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645 Words Jan 16th, 2013 3 Pages
Boeing: Selling a Dream(liner)
Think about the biggest purchase that you’ve ever made. Was it a car? A computer? A piece of furniture or an appliance? Think about the time you put in to researching that decision, all the factors that you considered in making your choice, and how much the purchase ultimately cost.
Now imagine that you are part of a buying team for a major airline considering the purchase of multiple commercial jets, each costing over $100 million. A slightly different situation? Such are the customers that Boeing deals with every day. Selling commercial and military aircraft involves some of the most complicated transactions in the world. At those prices, a single sale can add up to billions of dollars. And
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For starters, its only major rival, France-based
Airbus, began to overtake Boeing in product innovation during the 1990s. In the wake of September 11, 2001, Boeing lost its industry lead in commercial airplane sales to Airbus. To make matters worse, Boeing soon found itself in the midst of a series of ethical scandals. In the early 2000s, the company faced two separate cases of cheating to win defense contracts with the U.S.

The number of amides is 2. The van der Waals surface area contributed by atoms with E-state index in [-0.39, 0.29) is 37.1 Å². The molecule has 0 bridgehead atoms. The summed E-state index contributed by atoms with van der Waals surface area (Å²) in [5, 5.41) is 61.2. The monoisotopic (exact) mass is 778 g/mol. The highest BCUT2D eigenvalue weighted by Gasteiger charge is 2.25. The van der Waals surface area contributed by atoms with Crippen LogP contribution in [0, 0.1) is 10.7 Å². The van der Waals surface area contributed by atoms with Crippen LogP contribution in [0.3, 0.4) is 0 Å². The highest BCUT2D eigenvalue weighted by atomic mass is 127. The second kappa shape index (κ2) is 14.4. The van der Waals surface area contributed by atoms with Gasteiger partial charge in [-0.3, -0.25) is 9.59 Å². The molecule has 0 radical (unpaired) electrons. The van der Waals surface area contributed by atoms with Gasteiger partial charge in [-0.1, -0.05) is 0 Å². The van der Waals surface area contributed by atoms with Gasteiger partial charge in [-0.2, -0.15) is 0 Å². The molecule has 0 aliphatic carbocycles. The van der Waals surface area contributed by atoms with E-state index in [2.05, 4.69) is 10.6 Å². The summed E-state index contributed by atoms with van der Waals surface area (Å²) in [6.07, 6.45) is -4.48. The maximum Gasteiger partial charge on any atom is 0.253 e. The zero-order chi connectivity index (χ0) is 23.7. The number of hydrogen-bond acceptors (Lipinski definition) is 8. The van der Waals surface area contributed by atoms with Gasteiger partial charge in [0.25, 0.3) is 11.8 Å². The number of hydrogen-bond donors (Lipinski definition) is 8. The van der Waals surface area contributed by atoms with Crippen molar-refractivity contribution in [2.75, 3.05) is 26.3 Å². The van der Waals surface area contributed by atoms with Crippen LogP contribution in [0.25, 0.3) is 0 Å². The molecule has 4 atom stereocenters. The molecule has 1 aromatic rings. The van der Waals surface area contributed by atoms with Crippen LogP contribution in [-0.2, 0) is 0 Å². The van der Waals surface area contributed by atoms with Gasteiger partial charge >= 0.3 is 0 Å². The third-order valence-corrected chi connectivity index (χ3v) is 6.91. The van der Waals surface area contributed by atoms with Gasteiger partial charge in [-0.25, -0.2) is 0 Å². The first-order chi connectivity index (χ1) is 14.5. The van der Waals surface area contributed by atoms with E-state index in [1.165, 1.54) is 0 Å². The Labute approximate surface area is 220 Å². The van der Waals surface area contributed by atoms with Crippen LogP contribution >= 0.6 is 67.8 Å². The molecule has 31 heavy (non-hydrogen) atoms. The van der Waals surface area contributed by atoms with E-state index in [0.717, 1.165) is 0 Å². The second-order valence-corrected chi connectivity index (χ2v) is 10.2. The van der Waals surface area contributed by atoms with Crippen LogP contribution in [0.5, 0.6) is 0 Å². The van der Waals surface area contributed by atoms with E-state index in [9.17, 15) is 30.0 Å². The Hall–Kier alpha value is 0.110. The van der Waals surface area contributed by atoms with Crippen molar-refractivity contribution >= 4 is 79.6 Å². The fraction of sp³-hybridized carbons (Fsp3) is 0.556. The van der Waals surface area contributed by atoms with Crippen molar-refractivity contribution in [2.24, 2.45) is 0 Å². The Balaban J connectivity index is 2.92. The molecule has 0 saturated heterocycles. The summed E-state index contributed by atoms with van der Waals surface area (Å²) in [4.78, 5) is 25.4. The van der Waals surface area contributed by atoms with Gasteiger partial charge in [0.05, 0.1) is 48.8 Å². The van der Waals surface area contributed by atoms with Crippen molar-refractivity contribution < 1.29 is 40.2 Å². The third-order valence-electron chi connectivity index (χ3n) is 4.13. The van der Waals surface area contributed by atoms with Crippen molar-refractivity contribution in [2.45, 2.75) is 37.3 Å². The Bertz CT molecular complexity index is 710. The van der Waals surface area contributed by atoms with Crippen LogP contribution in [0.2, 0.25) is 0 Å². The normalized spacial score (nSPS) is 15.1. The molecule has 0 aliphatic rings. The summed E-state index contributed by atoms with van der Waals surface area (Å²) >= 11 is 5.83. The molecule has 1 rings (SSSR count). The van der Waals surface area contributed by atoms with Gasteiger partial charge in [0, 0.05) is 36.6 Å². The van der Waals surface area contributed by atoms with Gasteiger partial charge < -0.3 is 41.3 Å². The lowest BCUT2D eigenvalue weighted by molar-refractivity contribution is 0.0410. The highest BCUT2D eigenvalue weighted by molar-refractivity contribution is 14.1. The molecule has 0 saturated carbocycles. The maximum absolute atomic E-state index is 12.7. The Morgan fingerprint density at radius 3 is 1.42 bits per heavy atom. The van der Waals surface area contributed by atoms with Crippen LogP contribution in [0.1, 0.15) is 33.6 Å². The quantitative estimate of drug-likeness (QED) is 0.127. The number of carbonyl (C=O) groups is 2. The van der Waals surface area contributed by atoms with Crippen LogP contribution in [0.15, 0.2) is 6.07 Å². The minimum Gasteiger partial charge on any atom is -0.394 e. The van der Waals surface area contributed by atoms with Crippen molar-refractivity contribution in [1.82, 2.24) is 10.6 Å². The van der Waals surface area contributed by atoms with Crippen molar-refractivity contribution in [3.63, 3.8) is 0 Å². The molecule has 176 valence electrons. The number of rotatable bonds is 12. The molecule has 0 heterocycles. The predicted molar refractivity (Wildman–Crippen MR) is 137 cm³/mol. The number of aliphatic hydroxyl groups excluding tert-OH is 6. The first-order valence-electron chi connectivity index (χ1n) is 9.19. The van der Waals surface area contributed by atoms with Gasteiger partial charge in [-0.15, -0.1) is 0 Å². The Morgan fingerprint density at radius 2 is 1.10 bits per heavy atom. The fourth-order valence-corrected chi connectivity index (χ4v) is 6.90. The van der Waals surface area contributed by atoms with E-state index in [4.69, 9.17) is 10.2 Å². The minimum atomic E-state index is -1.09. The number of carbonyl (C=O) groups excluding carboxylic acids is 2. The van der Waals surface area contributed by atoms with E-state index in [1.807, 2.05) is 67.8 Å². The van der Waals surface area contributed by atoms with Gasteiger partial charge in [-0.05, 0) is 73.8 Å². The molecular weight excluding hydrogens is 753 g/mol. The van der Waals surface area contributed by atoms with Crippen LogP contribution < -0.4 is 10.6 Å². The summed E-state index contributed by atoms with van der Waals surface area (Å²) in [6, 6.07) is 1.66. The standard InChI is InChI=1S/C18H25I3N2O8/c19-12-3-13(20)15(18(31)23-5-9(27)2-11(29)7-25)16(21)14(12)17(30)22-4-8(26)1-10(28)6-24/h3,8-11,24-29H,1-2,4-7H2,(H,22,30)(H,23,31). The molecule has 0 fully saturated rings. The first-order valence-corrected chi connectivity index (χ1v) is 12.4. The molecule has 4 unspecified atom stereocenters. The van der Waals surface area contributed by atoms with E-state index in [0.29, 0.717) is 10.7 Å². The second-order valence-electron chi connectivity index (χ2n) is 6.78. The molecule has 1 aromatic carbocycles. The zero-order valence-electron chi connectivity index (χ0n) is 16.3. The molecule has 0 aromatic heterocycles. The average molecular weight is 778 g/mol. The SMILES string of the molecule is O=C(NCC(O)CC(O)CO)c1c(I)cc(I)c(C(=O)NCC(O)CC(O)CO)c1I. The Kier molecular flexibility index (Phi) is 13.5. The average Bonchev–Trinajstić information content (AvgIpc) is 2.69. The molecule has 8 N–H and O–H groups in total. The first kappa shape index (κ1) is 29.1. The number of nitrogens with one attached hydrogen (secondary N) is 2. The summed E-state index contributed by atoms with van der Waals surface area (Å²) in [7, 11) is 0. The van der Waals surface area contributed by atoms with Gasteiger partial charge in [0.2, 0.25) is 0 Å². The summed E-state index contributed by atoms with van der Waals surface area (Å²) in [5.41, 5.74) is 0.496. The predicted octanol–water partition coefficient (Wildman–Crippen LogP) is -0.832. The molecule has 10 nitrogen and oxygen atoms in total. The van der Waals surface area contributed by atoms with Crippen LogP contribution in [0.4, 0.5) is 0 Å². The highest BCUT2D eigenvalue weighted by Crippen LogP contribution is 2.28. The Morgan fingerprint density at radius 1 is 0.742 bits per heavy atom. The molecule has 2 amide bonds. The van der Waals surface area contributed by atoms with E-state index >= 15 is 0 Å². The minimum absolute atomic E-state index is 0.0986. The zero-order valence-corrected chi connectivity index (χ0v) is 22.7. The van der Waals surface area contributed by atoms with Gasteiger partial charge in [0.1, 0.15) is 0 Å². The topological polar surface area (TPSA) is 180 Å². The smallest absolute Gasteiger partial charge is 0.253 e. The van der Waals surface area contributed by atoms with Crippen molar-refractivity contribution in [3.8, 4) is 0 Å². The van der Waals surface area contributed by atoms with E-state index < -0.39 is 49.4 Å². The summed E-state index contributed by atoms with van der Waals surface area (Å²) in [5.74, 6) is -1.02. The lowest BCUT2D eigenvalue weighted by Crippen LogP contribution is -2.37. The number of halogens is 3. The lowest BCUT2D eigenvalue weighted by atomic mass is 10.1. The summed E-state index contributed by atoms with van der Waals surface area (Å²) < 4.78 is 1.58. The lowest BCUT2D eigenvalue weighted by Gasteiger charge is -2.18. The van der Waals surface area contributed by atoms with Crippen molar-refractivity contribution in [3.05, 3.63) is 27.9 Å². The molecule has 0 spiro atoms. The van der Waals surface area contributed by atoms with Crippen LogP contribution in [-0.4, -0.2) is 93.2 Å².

Air Force. The scandals resulted in a Department of Justice investigation, the ousting of Boeing’s CEO, prison terms for two other executives, and the loss of billions of dollars in business. To make matters even worse, in the face of a scandalous extramarital affair, the next CEO stepped down as well.
With its reputation sullied and its financial situation suffering,
Boeing got back to the business of serving its corporate clients. In
April 2004, the giant airplane maker announced the program launch of its 787 Dreamliner, Boeing’s first all-new aircraft since the 777, launched a decade earlier. The Dreamliner is not the world’s biggest passenger jet—Airbus’s A380 and even Boeing’s own 747 are bigger. But with the 787, Boeing saw more potential in the midsized wide-body market. From the beginning, it set out to create a jet with groundbreaking innovations that would translate into true benefits for its customers, the type of benefits

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